The transformation in nursing education from this partnership has been enormous. “When we started, Guru Nanak was one of only three or four baccalaureate nursing programs in the state, and nursing as a profession had a low social and professional status,” recalls Sarup Mann, President of CIES. “The partnership with the School of Nursing at UBC opened up a dialogue, advocated for the profession, and showed the effects nursing can have – health issues, advocacy, primary health care and disease prevention, and community health. There are now close to 20 baccalaureate degree granting programs of nursing in the state, and it’s considered a respectable and influential profession. The partnership with UBC made an indelible impact on our programs and on the health of the people of Punjab.”
This next step will build on the success of the first initiative with a linkage to Baba Farid University of Health Sciences in Faridkot – the degree-granting institution for the state of Punjab. “Although the focus of the new initiative is to provide support for the nursing education programs at Baba Farid University, it will also allow us to connect with the almost 100 colleges of nursing across the state,” says Susan Dahinten, Associate Professor of Nursing at UBC and UBC’s lead for the partnership. “Punjab has seen enormous growth in the number of nursing programs over the last decade, but there remains a need for the professional development of nurse educators, and to further develop the role of nurses and their scope of practice, for example, to increase nursing involvement in health care policy. This partnership is aimed at these goals as well as upgrading nursing education in Punjab to an international standard.”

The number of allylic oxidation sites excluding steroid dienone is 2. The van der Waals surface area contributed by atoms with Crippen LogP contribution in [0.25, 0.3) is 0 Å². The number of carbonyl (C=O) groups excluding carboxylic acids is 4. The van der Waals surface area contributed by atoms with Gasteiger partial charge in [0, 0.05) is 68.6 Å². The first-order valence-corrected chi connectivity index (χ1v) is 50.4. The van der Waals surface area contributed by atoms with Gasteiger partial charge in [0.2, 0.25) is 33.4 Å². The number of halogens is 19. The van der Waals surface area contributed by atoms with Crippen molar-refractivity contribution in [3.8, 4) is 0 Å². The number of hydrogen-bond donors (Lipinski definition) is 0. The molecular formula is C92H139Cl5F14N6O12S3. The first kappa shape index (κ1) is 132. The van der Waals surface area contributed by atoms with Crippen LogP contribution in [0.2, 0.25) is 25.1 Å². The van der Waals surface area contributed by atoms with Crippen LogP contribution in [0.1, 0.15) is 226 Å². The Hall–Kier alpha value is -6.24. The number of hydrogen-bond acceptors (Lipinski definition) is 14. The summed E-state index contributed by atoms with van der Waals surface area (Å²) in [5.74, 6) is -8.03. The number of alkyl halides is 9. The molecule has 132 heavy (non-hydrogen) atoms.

It’s not only rural Punjab that will benefit, however. “Partnership activities will include student and faculty exchanges which should lead to a better understanding by both partners, of nursing and health issues from a global perspective,” notes Dahinten. “UBC students will have an opportunity to develop greater cultural sensitivity and global awareness; our faculty will have an opportunity to engage in collaborative research and develop more broad-based theories. We will be contributing to nursing education and nursing practice in Punjab, but we will gain an enormous amount in return.”